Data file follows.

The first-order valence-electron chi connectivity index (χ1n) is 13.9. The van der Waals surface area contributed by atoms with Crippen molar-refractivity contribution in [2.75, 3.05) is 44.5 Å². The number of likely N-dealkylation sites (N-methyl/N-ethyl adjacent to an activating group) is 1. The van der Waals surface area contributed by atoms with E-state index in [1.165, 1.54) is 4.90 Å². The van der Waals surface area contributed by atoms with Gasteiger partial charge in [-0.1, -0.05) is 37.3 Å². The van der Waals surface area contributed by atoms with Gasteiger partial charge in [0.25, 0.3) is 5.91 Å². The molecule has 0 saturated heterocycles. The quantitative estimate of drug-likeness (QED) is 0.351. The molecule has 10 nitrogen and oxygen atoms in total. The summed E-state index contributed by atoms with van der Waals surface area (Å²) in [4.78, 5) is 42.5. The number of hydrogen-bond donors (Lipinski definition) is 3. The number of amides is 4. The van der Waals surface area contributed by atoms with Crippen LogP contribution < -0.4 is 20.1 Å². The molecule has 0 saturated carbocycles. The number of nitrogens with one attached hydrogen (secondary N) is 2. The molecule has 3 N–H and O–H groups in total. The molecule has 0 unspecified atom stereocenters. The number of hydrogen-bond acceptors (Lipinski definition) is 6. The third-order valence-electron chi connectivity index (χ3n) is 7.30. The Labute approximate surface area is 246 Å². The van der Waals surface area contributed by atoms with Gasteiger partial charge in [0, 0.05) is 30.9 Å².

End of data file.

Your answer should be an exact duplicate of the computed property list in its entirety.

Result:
The first-order valence-electron chi connectivity index (χ1n) is 13.9. The van der Waals surface area contributed by atoms with Crippen molar-refractivity contribution in [2.75, 3.05) is 44.5 Å². The number of likely N-dealkylation sites (N-methyl/N-ethyl adjacent to an activating group) is 1. The van der Waals surface area contributed by atoms with E-state index in [1.165, 1.54) is 4.90 Å². The van der Waals surface area contributed by atoms with Gasteiger partial charge in [-0.1, -0.05) is 37.3 Å². The van der Waals surface area contributed by atoms with Gasteiger partial charge in [0.25, 0.3) is 5.91 Å². The molecule has 0 saturated heterocycles. The quantitative estimate of drug-likeness (QED) is 0.351. The molecule has 10 nitrogen and oxygen atoms in total. The summed E-state index contributed by atoms with van der Waals surface area (Å²) in [4.78, 5) is 42.5. The number of hydrogen-bond donors (Lipinski definition) is 3. The number of amides is 4. The van der Waals surface area contributed by atoms with Crippen LogP contribution < -0.4 is 20.1 Å². The molecule has 0 saturated carbocycles. The number of nitrogens with one attached hydrogen (secondary N) is 2. The molecule has 3 N–H and O–H groups in total. The molecule has 0 unspecified atom stereocenters. The number of hydrogen-bond acceptors (Lipinski definition) is 6. The third-order valence-electron chi connectivity index (χ3n) is 7.30. The Labute approximate surface area is 246 Å². The van der Waals surface area contributed by atoms with Gasteiger partial charge in [0, 0.05) is 30.9 Å².